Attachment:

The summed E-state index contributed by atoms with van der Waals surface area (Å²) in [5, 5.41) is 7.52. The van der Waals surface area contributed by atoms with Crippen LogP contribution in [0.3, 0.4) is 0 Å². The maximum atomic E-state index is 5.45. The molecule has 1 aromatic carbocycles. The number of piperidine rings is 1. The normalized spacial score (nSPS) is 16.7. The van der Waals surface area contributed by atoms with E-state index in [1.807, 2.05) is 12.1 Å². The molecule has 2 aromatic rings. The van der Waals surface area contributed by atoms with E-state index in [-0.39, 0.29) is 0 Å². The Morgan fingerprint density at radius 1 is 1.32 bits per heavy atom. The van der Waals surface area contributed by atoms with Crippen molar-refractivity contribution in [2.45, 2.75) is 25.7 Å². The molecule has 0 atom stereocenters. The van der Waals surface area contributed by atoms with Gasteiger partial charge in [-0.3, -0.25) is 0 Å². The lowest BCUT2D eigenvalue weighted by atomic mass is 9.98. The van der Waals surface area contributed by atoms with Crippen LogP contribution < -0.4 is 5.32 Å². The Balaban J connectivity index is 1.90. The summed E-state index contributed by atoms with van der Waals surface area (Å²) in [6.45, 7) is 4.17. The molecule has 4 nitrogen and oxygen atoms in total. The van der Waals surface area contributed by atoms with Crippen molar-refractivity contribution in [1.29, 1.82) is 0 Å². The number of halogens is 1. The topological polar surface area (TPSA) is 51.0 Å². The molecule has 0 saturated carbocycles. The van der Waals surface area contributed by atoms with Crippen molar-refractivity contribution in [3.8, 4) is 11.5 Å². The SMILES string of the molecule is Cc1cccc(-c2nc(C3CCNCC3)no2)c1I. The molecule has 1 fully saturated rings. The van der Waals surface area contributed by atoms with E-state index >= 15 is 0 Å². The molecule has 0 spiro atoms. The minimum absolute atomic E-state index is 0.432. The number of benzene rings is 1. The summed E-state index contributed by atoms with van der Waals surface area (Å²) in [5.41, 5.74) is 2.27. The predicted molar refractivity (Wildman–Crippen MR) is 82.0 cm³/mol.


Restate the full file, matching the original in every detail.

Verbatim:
The summed E-state index contributed by atoms with van der Waals surface area (Å²) in [5, 5.41) is 7.52. The van der Waals surface area contributed by atoms with Crippen LogP contribution in [0.3, 0.4) is 0 Å². The maximum atomic E-state index is 5.45. The molecule has 1 aromatic carbocycles. The number of piperidine rings is 1. The normalized spacial score (nSPS) is 16.7. The van der Waals surface area contributed by atoms with E-state index in [1.807, 2.05) is 12.1 Å². The molecule has 2 aromatic rings. The van der Waals surface area contributed by atoms with E-state index in [-0.39, 0.29) is 0 Å². The Morgan fingerprint density at radius 1 is 1.32 bits per heavy atom. The van der Waals surface area contributed by atoms with Crippen molar-refractivity contribution in [2.45, 2.75) is 25.7 Å². The molecule has 0 atom stereocenters. The van der Waals surface area contributed by atoms with Gasteiger partial charge in [-0.3, -0.25) is 0 Å². The lowest BCUT2D eigenvalue weighted by atomic mass is 9.98. The van der Waals surface area contributed by atoms with Crippen LogP contribution < -0.4 is 5.32 Å². The Balaban J connectivity index is 1.90. The summed E-state index contributed by atoms with van der Waals surface area (Å²) in [6.45, 7) is 4.17. The molecule has 4 nitrogen and oxygen atoms in total. The van der Waals surface area contributed by atoms with Crippen molar-refractivity contribution in [1.29, 1.82) is 0 Å². The number of halogens is 1. The topological polar surface area (TPSA) is 51.0 Å². The molecule has 0 saturated carbocycles. The van der Waals surface area contributed by atoms with Crippen molar-refractivity contribution in [3.8, 4) is 11.5 Å². The SMILES string of the molecule is Cc1cccc(-c2nc(C3CCNCC3)no2)c1I. The molecule has 1 fully saturated rings. The van der Waals surface area contributed by atoms with E-state index >= 15 is 0 Å². The molecule has 0 spiro atoms. The minimum absolute atomic E-state index is 0.432. The number of benzene rings is 1. The summed E-state index contributed by atoms with van der Waals surface area (Å²) in [5.41, 5.74) is 2.27. The predicted molar refractivity (Wildman–Crippen MR) is 82.0 cm³/mol.